Jamestown Distributors is sharing this information with our customers because our nearly 40 years of experience and expertise with marine coatings has proven that consumers care about the ingredients and performance of their bottom paint.  Our own line of six different TotalBoat bottom paints were all developed without Irgarol and we are obviously glad to stand tall in the industry with our own proven growth-fighting bottom paints, without the distraction of reformulating our product line.

So be informed, read your paint can labels, check the product descriptions at JamestownDistributors.com and monitor your paint’s performance this season. Additionally, we invite you to come aboard the JD Bottom Paint Survey, and be a part of our own research & development of antifouling paints and their performance specific to your boat’s location.  The more we know, the more YOU know!

Happy Antifouling! Let’s go boating!

2015 Bottom Paint Study Summary

Summary: RWU Bottom Paint Study 2015

WHAT WE TESTED

The best antifouling paint is the one that works best in your boating environment. Our goal was to see which antifouling paints performed best in southern New England waters during a single boating season. This study was conducted by researchers in the Department of Environmental Sciences at Roger Williams University (Bristol, RI) from May to October, 2015.

Antifouling performance can vary not only from location to location, but within different areas of the same location, so we deployed our test panels in locations that varied by a host of factors such as water circulation, salinity, temperature, and biofouling organisms present.

WHERE WE TESTED

To learn as much as possible about how location affects antifouling performance, four rafts containing test panels were deployed in four different locations in the Narragansett Bay in Rhode Island; one raft was placed in Sippican Harbor in Massachusetts. Specific locations are listed below.

Location Environment
Warwick, RI Warwick Cove Harbor with restricted water circulation
Wickford, RI Wickford Harbor adjacent to Mill Cove Harbor with restricted water circulation
Providence, RI India Point Park Head of an estuary, near a major freshwater source, with urban conditions and runoff from land that introduces contaminants and excessive nutrients into the water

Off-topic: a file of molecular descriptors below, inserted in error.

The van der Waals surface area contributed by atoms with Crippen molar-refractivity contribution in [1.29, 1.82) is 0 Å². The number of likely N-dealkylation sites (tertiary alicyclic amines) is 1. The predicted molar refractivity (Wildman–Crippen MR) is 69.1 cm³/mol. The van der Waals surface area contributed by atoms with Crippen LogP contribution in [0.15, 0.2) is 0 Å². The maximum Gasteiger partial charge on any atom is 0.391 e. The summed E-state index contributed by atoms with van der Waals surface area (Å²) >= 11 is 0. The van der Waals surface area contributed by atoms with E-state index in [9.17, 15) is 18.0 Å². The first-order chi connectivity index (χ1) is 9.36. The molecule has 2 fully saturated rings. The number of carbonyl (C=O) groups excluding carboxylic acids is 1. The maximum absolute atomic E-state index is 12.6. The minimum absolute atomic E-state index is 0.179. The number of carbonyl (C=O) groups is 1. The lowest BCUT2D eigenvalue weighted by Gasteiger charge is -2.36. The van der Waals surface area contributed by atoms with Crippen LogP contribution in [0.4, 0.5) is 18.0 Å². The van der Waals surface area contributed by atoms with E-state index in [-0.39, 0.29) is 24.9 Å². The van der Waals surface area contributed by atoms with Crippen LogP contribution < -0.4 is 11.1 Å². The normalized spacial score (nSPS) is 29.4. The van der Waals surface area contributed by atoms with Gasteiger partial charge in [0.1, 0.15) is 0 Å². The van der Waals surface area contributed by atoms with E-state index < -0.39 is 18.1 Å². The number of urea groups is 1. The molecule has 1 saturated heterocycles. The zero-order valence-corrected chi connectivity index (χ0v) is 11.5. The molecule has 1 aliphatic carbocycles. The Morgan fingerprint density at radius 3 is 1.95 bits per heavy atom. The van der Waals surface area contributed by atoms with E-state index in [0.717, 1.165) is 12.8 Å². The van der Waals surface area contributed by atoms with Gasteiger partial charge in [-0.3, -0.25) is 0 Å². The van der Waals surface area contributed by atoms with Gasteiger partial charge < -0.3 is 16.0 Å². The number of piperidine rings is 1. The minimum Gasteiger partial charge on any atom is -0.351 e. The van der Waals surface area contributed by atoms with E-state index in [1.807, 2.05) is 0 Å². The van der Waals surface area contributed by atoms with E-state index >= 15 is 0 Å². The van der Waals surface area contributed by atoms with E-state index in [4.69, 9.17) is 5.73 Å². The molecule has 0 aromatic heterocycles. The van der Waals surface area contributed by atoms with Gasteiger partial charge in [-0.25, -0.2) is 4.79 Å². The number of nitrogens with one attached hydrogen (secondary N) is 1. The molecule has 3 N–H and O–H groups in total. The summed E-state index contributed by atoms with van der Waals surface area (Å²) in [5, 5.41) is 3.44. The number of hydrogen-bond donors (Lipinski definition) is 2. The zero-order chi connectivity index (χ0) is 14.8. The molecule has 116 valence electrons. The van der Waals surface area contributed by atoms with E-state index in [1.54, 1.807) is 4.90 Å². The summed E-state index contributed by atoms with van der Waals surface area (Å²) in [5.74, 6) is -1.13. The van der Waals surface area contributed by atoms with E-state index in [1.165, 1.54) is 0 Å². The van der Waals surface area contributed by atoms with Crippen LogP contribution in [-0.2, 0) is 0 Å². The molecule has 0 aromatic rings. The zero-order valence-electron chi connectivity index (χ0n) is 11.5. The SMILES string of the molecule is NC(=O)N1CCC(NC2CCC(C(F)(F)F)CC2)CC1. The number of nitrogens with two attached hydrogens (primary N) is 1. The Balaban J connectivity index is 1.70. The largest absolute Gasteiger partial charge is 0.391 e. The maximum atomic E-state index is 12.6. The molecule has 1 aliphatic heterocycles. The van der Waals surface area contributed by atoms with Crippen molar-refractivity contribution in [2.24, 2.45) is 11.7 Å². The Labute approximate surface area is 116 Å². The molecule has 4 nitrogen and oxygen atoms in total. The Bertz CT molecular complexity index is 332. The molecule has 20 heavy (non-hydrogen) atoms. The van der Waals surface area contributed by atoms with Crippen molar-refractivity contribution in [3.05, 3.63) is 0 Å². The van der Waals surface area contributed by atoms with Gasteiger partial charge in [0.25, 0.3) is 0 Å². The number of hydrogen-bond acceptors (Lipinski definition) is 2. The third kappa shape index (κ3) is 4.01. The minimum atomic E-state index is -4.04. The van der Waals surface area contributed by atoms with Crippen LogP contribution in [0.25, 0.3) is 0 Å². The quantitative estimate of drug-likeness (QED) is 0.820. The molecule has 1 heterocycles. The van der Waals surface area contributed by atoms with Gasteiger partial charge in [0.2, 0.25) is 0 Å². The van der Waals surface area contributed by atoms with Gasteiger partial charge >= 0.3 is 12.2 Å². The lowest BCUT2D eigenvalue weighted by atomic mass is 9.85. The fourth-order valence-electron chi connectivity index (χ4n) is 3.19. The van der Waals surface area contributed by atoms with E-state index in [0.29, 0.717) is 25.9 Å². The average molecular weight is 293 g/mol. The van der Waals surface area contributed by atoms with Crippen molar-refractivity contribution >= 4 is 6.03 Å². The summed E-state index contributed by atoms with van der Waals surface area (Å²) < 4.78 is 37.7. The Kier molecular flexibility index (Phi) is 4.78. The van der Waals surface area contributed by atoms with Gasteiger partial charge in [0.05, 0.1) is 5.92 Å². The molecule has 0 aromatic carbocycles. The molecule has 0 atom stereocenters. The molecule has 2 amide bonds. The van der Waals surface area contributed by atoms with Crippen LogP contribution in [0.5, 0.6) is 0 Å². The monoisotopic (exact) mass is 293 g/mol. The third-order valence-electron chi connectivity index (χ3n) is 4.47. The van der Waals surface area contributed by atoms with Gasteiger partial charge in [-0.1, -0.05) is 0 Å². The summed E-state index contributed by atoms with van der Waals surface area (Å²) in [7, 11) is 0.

Tiverton, RI
The northern Sakonnet River
Open estuary
Marion, MA
At the head of Sippican Harbor
Head of an estuary, surrounded by saltmarsh and mudflats, with very little freshwater input

HOW WE TESTED

Over 700 wooden test panels were primed and painted by Roger Williams University students*, then attached to five rafts for this innovative antifouling paint study using a quantitative study of paint performance, replication to allow statistical analysis, and procedures to simulate boat movement. Each raft contained 144 numbered wooden panels and was set up as follows:

  • 132 panels were coated with TotalBoat TotalProtect Epoxy Primer & barrier coat before antifouling paint was applied. Each of 22 antifouling paints was applied to six panels, for a total of 132.
  • 12 panels served as control measures: 6 were coated with TotalBoat TotalProtect Epoxy Primer & barrier coat only; 6 panels were coated with blue TotalBoat Wet Edge Topside Paint only.

Each panel was numbered so that during the study, testers were not aware of the paint names and brands.


*The Roger Williams University (RWU) students are an independent group paid by RWU, not by Jamestown Distributors.

The rafts were submerged at their various locations beginning in May, 2015. Let the fouling begin!

Every two weeks, the rafts were pulled from the water, panels were removed and photographed for comparison, and the percentage of accumulated soft and hard biofouling coverage was noted.

Before being reattached to the raft, each panel was wiped lightly with a sponge to simulate boat movement through the water and mimic the self-eroding properties of ablative paint. Panels were then put back on the raft randomly in order to minimize the effect of panel location on antifouling performance. The raft was again submerged in the exact location from which it was pulled.

ALL SITES RESULTS 

The charts below indicate biofouling coverage results for all test sites. TotalBoat Krypton copper-free antifouling paint containing Econea™ and boosted with slime-fighting zinc pyrithione received highest marks for performance, with many other TotalBoat antifouling paints performing well against competing brands. See our TotalBoat Antifouling Paint Compatibility Chart for how to prep previous antifouling coatings for overcoating with TotalBoat antifouling paints.

Coverage Index for All Sites

OTHER CONCLUSIONS

The testing showed that paint performance varied by location, and was affected by local variations in the amount of sunlight, currents, and proximity to other fouled substrates (docks, for example). This goes far to explain why different boaters using the same paint can observe differences in performance at the same marina. To find out what antifouling paint will work best, use our survey data and interactive bottom paint map to see what paint works best in your area. It’s also a great idea to talk to other boaters and to boatyard professionals who are knowledgeable about specific fouling problems.

Since antifouling performance can also vary from season to season, our testing will be ongoing, and as we learn more, we’ll keep improving our paints so you’ll always have the most current information and the most effective products.

Read the FULL ANTIFOULING BOTTOM PAINT STUDY REPORT Here….

GET INVOLVED! TAKE THE SURVEY about how your 2016 bottom paint performed!

 

TotalBoat on Instagram

There is always #training and product #testing and #learning going on around here. Betcha our competition can't touch our staff's depth of knowledge for every product we sell. #bottompaint #totalboat #interlux

There is always #training and product #testing and #learning going on around here. Betcha our competition can’t touch our staff’s depth of knowledge for every product we sell. #bottompaint #totalboat #interlux